After referring to President Barack Obama as a d-ck (short for "richard") on MSNBC's Morning Joe Thursday, political analyst Mark Halperin (hardly a conservative, by the way) was suspended indefinitely by the network brass.
Personally, I have no problem with the network's move, given that such a harsh term assigned to a sitting President is wildly inappropriate. Halperin could have used any number of adjectives (i.e. arrogant, aloof, clueless) to describe the President's press conference/campaign speech Wednesday. But when one veers off into using nouns (even slang terms), it seems to be little more than petulant name-calling.
In the aftermath of this incident, I couldn't help but wonder what other line one has to cross before being suspended by MSNBC. Apparently, the following rhetoric isn't totally out of line when spewed by one the network's show hosts:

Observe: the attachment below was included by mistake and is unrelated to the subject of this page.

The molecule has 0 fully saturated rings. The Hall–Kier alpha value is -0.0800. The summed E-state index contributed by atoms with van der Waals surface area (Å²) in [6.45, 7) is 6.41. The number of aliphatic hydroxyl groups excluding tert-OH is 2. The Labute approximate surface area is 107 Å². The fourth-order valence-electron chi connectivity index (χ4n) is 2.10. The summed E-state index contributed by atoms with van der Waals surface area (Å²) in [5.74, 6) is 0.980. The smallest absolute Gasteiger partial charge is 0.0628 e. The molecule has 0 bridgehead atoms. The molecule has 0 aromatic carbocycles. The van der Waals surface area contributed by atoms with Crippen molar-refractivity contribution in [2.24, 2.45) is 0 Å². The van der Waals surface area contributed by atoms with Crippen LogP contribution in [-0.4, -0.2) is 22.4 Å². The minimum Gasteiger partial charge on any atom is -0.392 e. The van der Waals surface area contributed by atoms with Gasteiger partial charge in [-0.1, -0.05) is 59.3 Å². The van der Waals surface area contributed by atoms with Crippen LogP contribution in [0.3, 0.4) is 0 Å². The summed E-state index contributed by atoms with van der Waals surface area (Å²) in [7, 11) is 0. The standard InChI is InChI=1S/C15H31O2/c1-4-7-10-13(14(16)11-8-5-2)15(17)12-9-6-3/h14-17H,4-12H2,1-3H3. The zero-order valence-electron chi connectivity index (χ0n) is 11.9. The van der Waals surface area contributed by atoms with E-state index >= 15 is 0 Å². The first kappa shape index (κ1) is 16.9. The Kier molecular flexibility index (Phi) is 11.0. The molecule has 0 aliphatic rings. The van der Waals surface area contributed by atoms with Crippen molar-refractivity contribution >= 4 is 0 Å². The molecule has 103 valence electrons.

-Describing conservative commentator/blogger Michelle Malkin as a "...big mashed-up bag of meat with lipstick on it."
-Continually using a vulgar sexual slur to describe a political movement with which the host disagrees.
-While working another job as a talk radio host, referring to a conservative woman radio personality as a "talk slut." To his credit, said MSNBC personality voluntarily took himself off the airwaves.
I know what some of you are thinking. All the people who were victim to those verbal barbs delivered by the likes of Keith Olbermann, Rachel Maddow and Ed Schultz do not hold an office as prestigious as President of the United States. Yes, apparently there is a line regarding who is subject to such insulting verbiage and it is indeed drawn at our Commander in Chief.
If that's the case, then suspensions would definitely be handed down if a President was referred to as Fascist, murderous or a War Criminal, right? Apparently not so if the POTUS in question is not a liberal Democrat.